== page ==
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Suppose $X_1, \dots, X_n$ are truncated standard normal variables, truncated so that $X_i \geq 0$ (that is, $X_i$ is drawn as a standard normal, conditional on $X_i \geq 0$)

Let $c_1, \dots, c_n$ be non-negative coefficients.

What does the distribution of $\sum_i c_i Y_i$ look like? Does it have, or approximately have, a standard distribution, such as a truncated normal distribution?


Original question:
Suppose $X_1, \dots, X_n$ are iid Normal random variables, with mean 0 and variances $\sigma_1, \dots, \sigma_n$.

Let $Y_i = \max(0,X_i)$. (So $Y_i$ is a truncated normal random variable).

What does the distribution of $\sum_i Y_i$ look like? Does it have, or approximately have, a standard distribution?

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    $\begingroup$ You edited the question, based on my answer, in such a way that makes my answer look irrelevant. This is a bad practice, because it wasted my effort. The accepted way was to leave the original question in place, probably at the bottom of the question. $\endgroup$
    – Sasha
    Jul 25 '12 at 13:12
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This post answers the original question.

Please be careful, $Y_k$ is not a truncated normal random variable, it is censored normal random variable. In particular: $$ \mathbb{P}(Y_k = 0) = \mathbb{P}\left(X_k \leqslant 0 \right) = \frac{1}{2} \not= 0 $$ meaning that $Y_k$ is not an absolutely continuous random variable. Rather, $Y_k$ can be thought of as the mixture of a degenerate random variable, concentrated at $x=0$, and a normal random variable, truncated to the positive semi-axis.

With this said, $Z = \sum\limits_{k=1}^n Y_k$ is not absolutely continuous either, since $$ \mathbb{P}\left(Z=0\right) = \mathbb{P}\left(X_1 \leqslant 0, \ldots, X_n \leqslant 0\right) = \mathbb{P}\left(X_1 \leqslant 0\right) \cdots \mathbb{P}\left(X_n \leqslant 0\right) = \frac{1}{2^n} $$ The absolutely continuous part of $Z$ is not equal in distribution to any standard distribution. One can compute the characteristic function of $Z$ rather easily. $$ \begin{eqnarray} \phi_{Y_k}(t) &=& \mathbb{E}\left(\exp\left(i \max(0,X_k)t\right)\right) = \mathbb{P}\left(X_k \leqslant 0\right) + \mathbb{E}\left(\exp\left(i X_k t\right): X_k > 0\right)\\ &=& \frac{1}{2} + \exp\left(-\frac{t^2}{2} \sigma_k^2\right) + \frac{2 i}{\sqrt{\pi}} D_F\left( \frac{t \sigma_k}{\sqrt{2}} \right) \end{eqnarray}$$ where $D_F(x)$ denotes Dawson's F-function.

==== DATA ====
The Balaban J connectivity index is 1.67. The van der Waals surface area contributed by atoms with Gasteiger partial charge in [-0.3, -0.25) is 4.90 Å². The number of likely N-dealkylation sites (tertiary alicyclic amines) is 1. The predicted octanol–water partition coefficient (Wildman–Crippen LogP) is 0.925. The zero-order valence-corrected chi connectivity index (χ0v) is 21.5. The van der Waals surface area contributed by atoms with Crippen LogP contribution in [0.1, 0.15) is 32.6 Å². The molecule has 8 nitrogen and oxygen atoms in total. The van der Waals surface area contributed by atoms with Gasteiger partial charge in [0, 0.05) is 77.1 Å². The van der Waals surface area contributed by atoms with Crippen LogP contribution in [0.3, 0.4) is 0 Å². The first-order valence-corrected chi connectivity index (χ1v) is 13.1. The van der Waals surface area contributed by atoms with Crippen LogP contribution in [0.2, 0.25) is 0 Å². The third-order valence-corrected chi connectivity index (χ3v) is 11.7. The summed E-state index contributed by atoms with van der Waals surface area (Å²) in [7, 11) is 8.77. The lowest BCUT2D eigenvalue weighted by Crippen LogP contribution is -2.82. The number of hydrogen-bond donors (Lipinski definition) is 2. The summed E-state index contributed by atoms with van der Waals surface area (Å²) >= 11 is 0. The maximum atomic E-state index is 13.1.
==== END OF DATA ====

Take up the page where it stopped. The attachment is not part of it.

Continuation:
Since the random variables $Y_k$ are independent: $$ \phi_Z(t) = \phi_{Y_1}(t) \cdots \phi_{Y_n}(t) $$

Here is a histogram for several small values of $n$, assuming equal unit variance: enter image description here

You can explicitly see how the cumulative distribution function is not continuous at $x=0$, and how the size of the discontinuity jump decreases as $n$ grows.

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  • $\begingroup$ +1. Replaced some indexes $i$ by $k$ to avoid the confusion with the complex number $i$. (But you might want to check the formula for $\phi_{Y_k}$ which involves $D_F$.) $\endgroup$
    – Did
    Jul 25 '12 at 14:13

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